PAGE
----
We’re not sure what possesses Joburgers to travel offshore when we can take advantage of our own unique…
“We can’t just consume our way to a more sustainable world”
New Year’s isn’t the only time to make resolutions. How about we all make one big one in the midst of the global coronavirus pandemic to live a more sustainable existence? We know it’s hard to feel hopeful with much of the world shut down, but Earth is in serious need of our help – and starting to live a greener lifestyle will help pass time and keep you focused on the fact that we have a future worth investing in.
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Tired of shopping in a crowded supermarket where everyone is literally rushed, the produce is shipped in from who knows where and natural, cruelty-free products are few and far between? Fret not and turn to Joburg’s local grocery stores instead.
Shopping locally is great for you and the planet for many reasons. Fresher food is available at your local greengrocer, most items being sold have limited packaging, you know where your food comes from, the experience is way more fun and, of course, buying locally helps the local economy prosper.
Some of our favourite local grocery stores to shop at are Impala Fruit & Flowers in Craighall Park, Northcliff and Little Falls; The Leopard in Milpark and Richmond; The Refillery in Morningside and Fourways; Jackson’s Real Food Market in Bryanston; The Health Food Emporium in North Riding; Dunkeld Fruit & Flowers in Dunkeld; Food in Motion in Illovo; Bryanston Organic Market in Bryanston; Urban Foods in Wynberg; Ferreira Fresh in Linbro Park; Morningside Fruiterers in Craighall Park; and and Thrupps in Illovo.
Top tip: Interesting fact? It takes between 15 and 1,000 years for a plastic bag to decompose, so remember to bring a reusable grocery bag to the store when you shop. Also, ditch the bottled water which creates a lot of needless waste because tap water in Joburg is safe to drink as well as avoid buying things in plastic or Styrofoam – these are heavily polluting materials that aren’t sustainable!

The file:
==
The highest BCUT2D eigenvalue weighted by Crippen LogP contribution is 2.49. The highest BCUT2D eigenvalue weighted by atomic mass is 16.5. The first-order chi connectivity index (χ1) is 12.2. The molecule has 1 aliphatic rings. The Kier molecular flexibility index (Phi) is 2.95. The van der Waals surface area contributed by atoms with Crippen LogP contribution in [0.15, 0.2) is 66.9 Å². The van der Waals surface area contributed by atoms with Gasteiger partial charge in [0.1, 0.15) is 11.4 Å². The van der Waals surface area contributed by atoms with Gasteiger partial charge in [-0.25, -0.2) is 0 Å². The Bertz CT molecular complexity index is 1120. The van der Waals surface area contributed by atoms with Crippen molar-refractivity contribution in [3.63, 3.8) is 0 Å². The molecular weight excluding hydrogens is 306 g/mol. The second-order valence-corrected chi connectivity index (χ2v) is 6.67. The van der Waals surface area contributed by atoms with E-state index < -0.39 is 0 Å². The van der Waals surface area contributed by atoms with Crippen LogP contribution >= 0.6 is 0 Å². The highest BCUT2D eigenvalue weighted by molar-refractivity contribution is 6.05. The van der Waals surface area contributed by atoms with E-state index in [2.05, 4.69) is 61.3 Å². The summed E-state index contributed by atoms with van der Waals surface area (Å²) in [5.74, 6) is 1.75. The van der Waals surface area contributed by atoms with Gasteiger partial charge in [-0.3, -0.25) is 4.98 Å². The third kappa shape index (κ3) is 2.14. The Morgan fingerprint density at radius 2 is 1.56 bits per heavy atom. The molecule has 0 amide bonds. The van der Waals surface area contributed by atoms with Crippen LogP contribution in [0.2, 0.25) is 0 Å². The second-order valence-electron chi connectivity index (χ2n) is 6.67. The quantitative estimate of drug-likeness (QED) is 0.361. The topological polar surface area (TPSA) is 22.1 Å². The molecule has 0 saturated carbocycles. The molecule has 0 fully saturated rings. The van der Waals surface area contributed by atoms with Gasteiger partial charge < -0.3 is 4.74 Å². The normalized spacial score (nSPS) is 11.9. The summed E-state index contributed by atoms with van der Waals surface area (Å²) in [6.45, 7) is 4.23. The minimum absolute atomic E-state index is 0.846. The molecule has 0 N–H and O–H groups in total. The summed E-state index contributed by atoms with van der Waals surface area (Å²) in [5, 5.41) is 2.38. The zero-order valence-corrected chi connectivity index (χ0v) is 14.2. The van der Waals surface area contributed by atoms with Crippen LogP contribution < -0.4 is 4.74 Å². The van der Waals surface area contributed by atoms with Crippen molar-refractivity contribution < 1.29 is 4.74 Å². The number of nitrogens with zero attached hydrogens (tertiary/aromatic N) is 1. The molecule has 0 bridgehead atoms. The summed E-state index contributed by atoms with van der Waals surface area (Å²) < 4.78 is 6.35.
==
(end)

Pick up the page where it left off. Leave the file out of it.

Reduce household energy use
If you’re really committed to living a sustainable lifestyle, you need to look for ways to save energy. From simple behavioural adjustments to extensive home improvements, there are lots of energy-saving ideas that you can try.
Some simple actions to lower your household energy consumption include turning off lights and appliances that you’re not using; keeping a bucket under leaky taps and using it for the garden; opening windows instead of turning on the air conditioning or snuggling into a blanket instead of turning on the heater; hanging clothes out to dry rather than using the tumble dryer; using a programmable thermostat that lowers or raises the temperature when you’re not home; and installing energy-efficient appliances, solar panels and low-energy lights.
When it comes to water, collected rainwater is ideal for watering your garden, while recycled greywater from showers, washing machines and laundry tubs can be diverted to your garden with a plumbed-in diverter or used in toilets and washing machines. You can also buy a water-efficient showerhead – these are super water-saving devices for daily use. As fresh water is getting harder to come by, we also recommend keeping showers to a maximum of four minutes by installing an egg timer in your shower.
Top tip: Decreasing your carbon footprint can be as easy as switching to cool water, seeing as 90% of the energy your washing machine uses is for heating water. Washing your clothes in cold water instead of hot or warm water takes very little effort but can make a huge difference in energy efficiency. It also makes your clothes less likely to shrink or fade!
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Start a sustainable home garden
While it may seem like a relatively small step, there’s no better way to perpetuate eating local, sustainable foods than by planting your own vegetable garden. It can provide you with all kinds of healthy, organic options that you and your family can enjoy as well as provide a sense of empowerment because you’re in complete control of what you consume. The best part is that it doesn’t have to be complicated, expensive or time-consuming!